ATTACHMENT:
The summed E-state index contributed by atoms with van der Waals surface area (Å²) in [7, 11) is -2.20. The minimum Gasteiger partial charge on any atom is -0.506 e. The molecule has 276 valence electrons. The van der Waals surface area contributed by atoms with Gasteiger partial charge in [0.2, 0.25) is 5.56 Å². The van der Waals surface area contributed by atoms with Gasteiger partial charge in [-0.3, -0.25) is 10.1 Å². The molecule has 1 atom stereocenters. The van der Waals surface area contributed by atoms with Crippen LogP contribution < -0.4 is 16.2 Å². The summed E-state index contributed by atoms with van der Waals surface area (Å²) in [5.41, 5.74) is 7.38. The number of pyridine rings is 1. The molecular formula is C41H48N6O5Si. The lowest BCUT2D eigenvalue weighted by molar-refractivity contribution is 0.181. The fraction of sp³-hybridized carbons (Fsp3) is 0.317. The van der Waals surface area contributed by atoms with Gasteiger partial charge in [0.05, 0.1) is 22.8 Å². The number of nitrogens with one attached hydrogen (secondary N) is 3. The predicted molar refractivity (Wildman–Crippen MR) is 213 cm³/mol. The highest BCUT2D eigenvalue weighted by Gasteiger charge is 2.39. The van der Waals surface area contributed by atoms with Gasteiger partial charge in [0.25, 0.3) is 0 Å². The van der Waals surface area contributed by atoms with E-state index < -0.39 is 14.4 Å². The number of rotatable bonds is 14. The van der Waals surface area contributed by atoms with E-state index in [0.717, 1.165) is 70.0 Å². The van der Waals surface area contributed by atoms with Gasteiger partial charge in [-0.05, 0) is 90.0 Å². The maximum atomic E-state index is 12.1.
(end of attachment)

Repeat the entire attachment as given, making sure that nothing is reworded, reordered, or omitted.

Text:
The summed E-state index contributed by atoms with van der Waals surface area (Å²) in [7, 11) is -2.20. The minimum Gasteiger partial charge on any atom is -0.506 e. The molecule has 276 valence electrons. The van der Waals surface area contributed by atoms with Gasteiger partial charge in [0.2, 0.25) is 5.56 Å². The van der Waals surface area contributed by atoms with Gasteiger partial charge in [-0.3, -0.25) is 10.1 Å². The molecule has 1 atom stereocenters. The van der Waals surface area contributed by atoms with Crippen LogP contribution < -0.4 is 16.2 Å². The summed E-state index contributed by atoms with van der Waals surface area (Å²) in [5.41, 5.74) is 7.38. The number of pyridine rings is 1. The molecular formula is C41H48N6O5Si. The lowest BCUT2D eigenvalue weighted by molar-refractivity contribution is 0.181. The fraction of sp³-hybridized carbons (Fsp3) is 0.317. The van der Waals surface area contributed by atoms with Gasteiger partial charge in [0.05, 0.1) is 22.8 Å². The number of nitrogens with one attached hydrogen (secondary N) is 3. The predicted molar refractivity (Wildman–Crippen MR) is 213 cm³/mol. The highest BCUT2D eigenvalue weighted by Gasteiger charge is 2.39. The van der Waals surface area contributed by atoms with Gasteiger partial charge in [0.25, 0.3) is 0 Å². The van der Waals surface area contributed by atoms with E-state index < -0.39 is 14.4 Å². The number of rotatable bonds is 14. The van der Waals surface area contributed by atoms with E-state index in [0.717, 1.165) is 70.0 Å². The van der Waals surface area contributed by atoms with Gasteiger partial charge in [-0.05, 0) is 90.0 Å². The maximum atomic E-state index is 12.1.